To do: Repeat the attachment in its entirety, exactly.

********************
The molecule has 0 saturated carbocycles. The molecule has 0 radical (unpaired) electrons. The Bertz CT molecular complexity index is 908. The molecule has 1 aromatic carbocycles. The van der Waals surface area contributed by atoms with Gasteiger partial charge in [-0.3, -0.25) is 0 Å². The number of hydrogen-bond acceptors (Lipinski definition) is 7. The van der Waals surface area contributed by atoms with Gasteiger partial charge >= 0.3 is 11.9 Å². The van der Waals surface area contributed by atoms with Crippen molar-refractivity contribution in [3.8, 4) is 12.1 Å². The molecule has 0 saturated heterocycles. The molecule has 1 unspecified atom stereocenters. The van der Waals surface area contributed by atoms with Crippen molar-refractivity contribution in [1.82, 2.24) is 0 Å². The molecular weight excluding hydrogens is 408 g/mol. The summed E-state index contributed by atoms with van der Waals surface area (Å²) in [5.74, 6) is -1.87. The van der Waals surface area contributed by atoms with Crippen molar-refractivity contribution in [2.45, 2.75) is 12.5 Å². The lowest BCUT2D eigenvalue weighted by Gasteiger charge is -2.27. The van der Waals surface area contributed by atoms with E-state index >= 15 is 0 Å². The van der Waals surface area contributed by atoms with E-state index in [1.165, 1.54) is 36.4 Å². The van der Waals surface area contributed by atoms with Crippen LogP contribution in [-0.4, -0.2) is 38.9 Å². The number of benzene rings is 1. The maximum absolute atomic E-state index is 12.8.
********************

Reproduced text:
The molecule has 0 saturated carbocycles. The molecule has 0 radical (unpaired) electrons. The Bertz CT molecular complexity index is 908. The molecule has 1 aromatic carbocycles. The van der Waals surface area contributed by atoms with Gasteiger partial charge in [-0.3, -0.25) is 0 Å². The number of hydrogen-bond acceptors (Lipinski definition) is 7. The van der Waals surface area contributed by atoms with Gasteiger partial charge >= 0.3 is 11.9 Å². The van der Waals surface area contributed by atoms with Crippen molar-refractivity contribution in [3.8, 4) is 12.1 Å². The molecule has 0 saturated heterocycles. The molecule has 1 unspecified atom stereocenters. The van der Waals surface area contributed by atoms with Crippen molar-refractivity contribution in [1.82, 2.24) is 0 Å². The molecular weight excluding hydrogens is 408 g/mol. The summed E-state index contributed by atoms with van der Waals surface area (Å²) in [5.74, 6) is -1.87. The van der Waals surface area contributed by atoms with Crippen molar-refractivity contribution in [2.45, 2.75) is 12.5 Å². The lowest BCUT2D eigenvalue weighted by Gasteiger charge is -2.27. The van der Waals surface area contributed by atoms with E-state index >= 15 is 0 Å². The van der Waals surface area contributed by atoms with E-state index in [1.165, 1.54) is 36.4 Å². The van der Waals surface area contributed by atoms with Crippen LogP contribution in [-0.4, -0.2) is 38.9 Å². The number of benzene rings is 1. The maximum absolute atomic E-state index is 12.8.